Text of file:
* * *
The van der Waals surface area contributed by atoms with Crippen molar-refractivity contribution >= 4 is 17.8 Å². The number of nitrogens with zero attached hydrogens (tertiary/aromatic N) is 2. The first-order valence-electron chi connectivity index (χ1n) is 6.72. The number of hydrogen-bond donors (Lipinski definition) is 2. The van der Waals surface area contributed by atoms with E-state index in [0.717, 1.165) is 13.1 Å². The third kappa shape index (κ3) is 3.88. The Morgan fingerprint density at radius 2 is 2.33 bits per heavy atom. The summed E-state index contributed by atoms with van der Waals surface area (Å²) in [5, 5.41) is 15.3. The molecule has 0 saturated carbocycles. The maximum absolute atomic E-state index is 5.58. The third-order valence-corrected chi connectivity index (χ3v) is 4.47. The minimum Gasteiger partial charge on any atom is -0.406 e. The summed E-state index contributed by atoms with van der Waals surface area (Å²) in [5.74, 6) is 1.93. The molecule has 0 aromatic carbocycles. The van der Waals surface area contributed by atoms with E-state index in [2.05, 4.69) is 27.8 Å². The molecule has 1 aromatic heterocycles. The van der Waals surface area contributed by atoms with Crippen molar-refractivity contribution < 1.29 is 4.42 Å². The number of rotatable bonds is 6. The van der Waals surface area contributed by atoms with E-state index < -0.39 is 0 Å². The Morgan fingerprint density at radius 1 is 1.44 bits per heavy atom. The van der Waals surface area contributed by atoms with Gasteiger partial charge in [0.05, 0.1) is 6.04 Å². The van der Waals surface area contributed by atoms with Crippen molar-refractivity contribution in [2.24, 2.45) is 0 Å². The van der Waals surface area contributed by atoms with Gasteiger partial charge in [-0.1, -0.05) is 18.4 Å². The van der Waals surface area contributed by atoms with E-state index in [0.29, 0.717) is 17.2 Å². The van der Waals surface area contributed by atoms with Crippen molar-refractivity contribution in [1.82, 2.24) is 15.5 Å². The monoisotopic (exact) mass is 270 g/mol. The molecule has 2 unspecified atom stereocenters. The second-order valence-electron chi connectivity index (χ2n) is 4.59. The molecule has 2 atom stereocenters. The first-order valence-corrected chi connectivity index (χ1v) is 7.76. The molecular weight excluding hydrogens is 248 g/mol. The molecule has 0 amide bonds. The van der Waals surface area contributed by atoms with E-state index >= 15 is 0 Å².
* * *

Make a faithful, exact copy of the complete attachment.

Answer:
The van der Waals surface area contributed by atoms with Crippen molar-refractivity contribution >= 4 is 17.8 Å². The number of nitrogens with zero attached hydrogens (tertiary/aromatic N) is 2. The first-order valence-electron chi connectivity index (χ1n) is 6.72. The number of hydrogen-bond donors (Lipinski definition) is 2. The van der Waals surface area contributed by atoms with E-state index in [0.717, 1.165) is 13.1 Å². The third kappa shape index (κ3) is 3.88. The Morgan fingerprint density at radius 2 is 2.33 bits per heavy atom. The summed E-state index contributed by atoms with van der Waals surface area (Å²) in [5, 5.41) is 15.3. The molecule has 0 saturated carbocycles. The maximum absolute atomic E-state index is 5.58. The third-order valence-corrected chi connectivity index (χ3v) is 4.47. The minimum Gasteiger partial charge on any atom is -0.406 e. The summed E-state index contributed by atoms with van der Waals surface area (Å²) in [5.74, 6) is 1.93. The molecule has 0 aromatic carbocycles. The van der Waals surface area contributed by atoms with E-state index in [2.05, 4.69) is 27.8 Å². The molecule has 1 aromatic heterocycles. The van der Waals surface area contributed by atoms with Crippen molar-refractivity contribution < 1.29 is 4.42 Å². The number of rotatable bonds is 6. The van der Waals surface area contributed by atoms with E-state index < -0.39 is 0 Å². The Morgan fingerprint density at radius 1 is 1.44 bits per heavy atom. The van der Waals surface area contributed by atoms with Gasteiger partial charge in [0.05, 0.1) is 6.04 Å². The van der Waals surface area contributed by atoms with Crippen molar-refractivity contribution in [2.24, 2.45) is 0 Å². The van der Waals surface area contributed by atoms with Gasteiger partial charge in [-0.1, -0.05) is 18.4 Å². The van der Waals surface area contributed by atoms with E-state index in [0.29, 0.717) is 17.2 Å². The van der Waals surface area contributed by atoms with Crippen molar-refractivity contribution in [1.82, 2.24) is 15.5 Å². The monoisotopic (exact) mass is 270 g/mol. The molecule has 2 unspecified atom stereocenters. The second-order valence-electron chi connectivity index (χ2n) is 4.59. The molecule has 2 atom stereocenters. The first-order valence-corrected chi connectivity index (χ1v) is 7.76. The molecular weight excluding hydrogens is 248 g/mol. The molecule has 0 amide bonds. The van der Waals surface area contributed by atoms with E-state index >= 15 is 0 Å².